The German biologist, Christiane Nüsslein-Volhard is renowned for her embryonic development of fruit flies. Her contribution earned her the Nobel Prize in Physiology or Medicine, together with American geneticists Eric Wieschaus and Edward B. Lewis. In the Nobel Banquet Speech held on 10 Dec 1995, she said:
“The three of us have worked on the development of the small and totally harmless fruit fly, Drosophila. This animal has been extremely cooperative in our hands – and has revealed to us some of its innermost secrets and tricks for developing from a single celled egg to a complex living being of great beauty and harmony. … None of us expected that our work would be so successful or that our findings would ever have relevance to medicine.”
In 1986, she was honored with the Gottfried Wilhelm Leibniz Prize of the Deutsche Forschungsgemeinschaft, which is the top credit awarded in German research. She also won the Albert Lasker Award for Basic Medical Research in 1991. Since 2001 she has been member of the Nationaler Ethikrat (National Ethics Council of Germany) for the ethical assessment of new developments in the life sciences and their influence on the individual and society.
Oxford University awarded her an Honorary Doctor of Science degree during June 2005.
Early Life, Career and Contribution:
Christiane Nüsslein-Volhard was born on October 20, 1942, in Magdeburg,Germany. She is the daughter of Rolf Volhard, an architect, and Brigitte Volhard, a musician and painter. She completed her degrees in biology, physics, and chemistry from Johann-Wolfgang-Goethe-University in 1964, a diploma in biochemistry (1968) and a doctorate in biology and genetics (1973) from Eberhard-Karl University of Tubingen. Nüsslein-Volhard was married briefly as a young woman and never had any children.
After finishing her postdoctoral fellowships in Basel, Switzerland, and Freiburg, Germany, she accepted her first independent research position at the European Molecular Biology Laboratory (EMBL) in Heidelberg, Germany began her collaboration with Wieschaus in the late 1970’s at the European Molecular Biology Laboratory in Heidelberg. In 1981, she returned to Tübingen, where since 1985 she has served as director of the genetics division of the Max Planck Institute for Developmental Biology.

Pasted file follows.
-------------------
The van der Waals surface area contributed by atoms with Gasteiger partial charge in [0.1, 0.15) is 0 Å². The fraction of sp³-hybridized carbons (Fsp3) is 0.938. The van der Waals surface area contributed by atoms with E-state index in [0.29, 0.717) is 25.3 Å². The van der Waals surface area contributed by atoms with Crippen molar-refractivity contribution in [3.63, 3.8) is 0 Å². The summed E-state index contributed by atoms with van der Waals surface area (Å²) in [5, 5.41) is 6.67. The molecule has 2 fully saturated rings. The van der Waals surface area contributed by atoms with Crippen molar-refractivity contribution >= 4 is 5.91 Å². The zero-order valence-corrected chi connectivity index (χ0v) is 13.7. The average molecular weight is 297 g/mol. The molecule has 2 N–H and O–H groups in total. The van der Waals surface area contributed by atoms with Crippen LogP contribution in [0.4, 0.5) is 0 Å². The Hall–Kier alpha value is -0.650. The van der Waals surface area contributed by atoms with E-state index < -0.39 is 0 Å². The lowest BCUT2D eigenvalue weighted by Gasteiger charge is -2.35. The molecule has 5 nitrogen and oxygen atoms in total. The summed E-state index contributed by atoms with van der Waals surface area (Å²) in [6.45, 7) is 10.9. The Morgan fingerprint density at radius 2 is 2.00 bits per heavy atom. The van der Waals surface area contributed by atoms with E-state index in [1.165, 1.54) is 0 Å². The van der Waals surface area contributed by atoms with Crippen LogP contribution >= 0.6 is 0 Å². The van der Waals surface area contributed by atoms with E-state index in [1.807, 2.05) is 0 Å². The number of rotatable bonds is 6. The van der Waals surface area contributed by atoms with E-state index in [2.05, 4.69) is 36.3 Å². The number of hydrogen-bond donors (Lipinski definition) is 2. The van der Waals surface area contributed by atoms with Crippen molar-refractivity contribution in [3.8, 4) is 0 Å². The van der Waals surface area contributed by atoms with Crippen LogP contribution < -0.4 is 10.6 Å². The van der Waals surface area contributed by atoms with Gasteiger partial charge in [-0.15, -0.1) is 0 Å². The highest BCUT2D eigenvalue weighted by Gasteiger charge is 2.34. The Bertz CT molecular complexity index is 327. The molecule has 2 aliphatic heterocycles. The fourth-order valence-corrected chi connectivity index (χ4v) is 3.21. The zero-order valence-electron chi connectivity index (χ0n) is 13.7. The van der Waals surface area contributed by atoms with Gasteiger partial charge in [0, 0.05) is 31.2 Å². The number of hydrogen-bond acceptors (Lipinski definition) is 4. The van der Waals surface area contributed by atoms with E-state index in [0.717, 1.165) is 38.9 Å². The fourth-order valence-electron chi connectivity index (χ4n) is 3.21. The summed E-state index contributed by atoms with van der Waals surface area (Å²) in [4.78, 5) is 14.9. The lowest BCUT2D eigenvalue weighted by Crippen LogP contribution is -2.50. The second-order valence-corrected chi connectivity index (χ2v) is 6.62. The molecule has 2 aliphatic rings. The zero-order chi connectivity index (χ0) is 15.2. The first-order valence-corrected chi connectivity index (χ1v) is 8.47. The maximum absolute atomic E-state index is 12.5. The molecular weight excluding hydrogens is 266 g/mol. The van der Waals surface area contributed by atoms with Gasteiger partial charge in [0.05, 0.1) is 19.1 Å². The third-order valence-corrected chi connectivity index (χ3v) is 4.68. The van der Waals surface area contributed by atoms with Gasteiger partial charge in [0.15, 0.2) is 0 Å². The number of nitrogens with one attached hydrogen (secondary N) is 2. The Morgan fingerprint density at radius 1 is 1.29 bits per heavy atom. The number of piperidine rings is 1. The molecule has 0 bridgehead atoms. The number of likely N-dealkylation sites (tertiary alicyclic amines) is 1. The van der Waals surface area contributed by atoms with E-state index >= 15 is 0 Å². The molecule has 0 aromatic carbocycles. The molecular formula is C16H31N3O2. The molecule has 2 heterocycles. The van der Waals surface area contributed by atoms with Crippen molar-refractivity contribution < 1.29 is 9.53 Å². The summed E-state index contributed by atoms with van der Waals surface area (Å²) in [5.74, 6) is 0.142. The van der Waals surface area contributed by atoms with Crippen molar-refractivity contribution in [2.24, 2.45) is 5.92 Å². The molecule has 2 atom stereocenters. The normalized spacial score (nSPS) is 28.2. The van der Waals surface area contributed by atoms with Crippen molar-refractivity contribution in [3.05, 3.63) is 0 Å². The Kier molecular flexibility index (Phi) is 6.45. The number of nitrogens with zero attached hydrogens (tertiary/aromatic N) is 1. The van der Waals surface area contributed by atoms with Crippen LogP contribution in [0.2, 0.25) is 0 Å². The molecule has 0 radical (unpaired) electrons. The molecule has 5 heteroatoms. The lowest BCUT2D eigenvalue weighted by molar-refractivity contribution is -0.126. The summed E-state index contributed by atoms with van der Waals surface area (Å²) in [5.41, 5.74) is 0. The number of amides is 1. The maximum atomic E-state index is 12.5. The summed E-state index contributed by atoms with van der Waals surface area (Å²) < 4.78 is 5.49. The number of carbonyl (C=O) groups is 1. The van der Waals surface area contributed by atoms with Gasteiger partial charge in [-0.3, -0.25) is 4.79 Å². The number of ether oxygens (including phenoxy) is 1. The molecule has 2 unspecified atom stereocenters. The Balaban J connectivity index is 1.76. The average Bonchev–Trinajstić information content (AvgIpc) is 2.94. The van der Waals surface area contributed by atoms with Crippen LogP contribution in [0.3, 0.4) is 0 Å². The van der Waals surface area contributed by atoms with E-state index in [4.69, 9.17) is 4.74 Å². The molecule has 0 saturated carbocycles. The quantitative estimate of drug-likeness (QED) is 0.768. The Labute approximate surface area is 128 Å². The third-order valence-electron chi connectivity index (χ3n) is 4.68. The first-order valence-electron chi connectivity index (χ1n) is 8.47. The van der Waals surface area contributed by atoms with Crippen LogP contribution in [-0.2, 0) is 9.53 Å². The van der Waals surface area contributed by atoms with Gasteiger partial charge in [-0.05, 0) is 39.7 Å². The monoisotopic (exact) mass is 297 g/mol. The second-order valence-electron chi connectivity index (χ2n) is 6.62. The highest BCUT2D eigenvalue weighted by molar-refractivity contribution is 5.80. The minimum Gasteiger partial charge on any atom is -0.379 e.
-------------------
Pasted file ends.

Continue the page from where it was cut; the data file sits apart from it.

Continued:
Wieschaus and Nüsslein-Volhard chose the fruit fly because of its amazingly rapid embryonic development. Together they designed a new genetic tool, saturation mutagenesis, which involved mutating adult fly genes and observing the effects on their offspring. Using a dual microscope, which permitted them to examine one specimen at the same time, the collaborators eventually identified, among about 20,000 genes in the fly’s chromosomes, approximately 5,000 genes important to early development and 139 genes essential to it. They also acknowledged three types of fruit fly genes that generate the blueprint for the insect’s body plan. In awarding the prize to the collaborator, the Nobel Assembly predicted that their discoveries would “explain congenital malformations in man.”
By the late 1990’s her studies of zebra fish mutants had founded a system for studying the process of blood creation and provided imperative insights into human disease.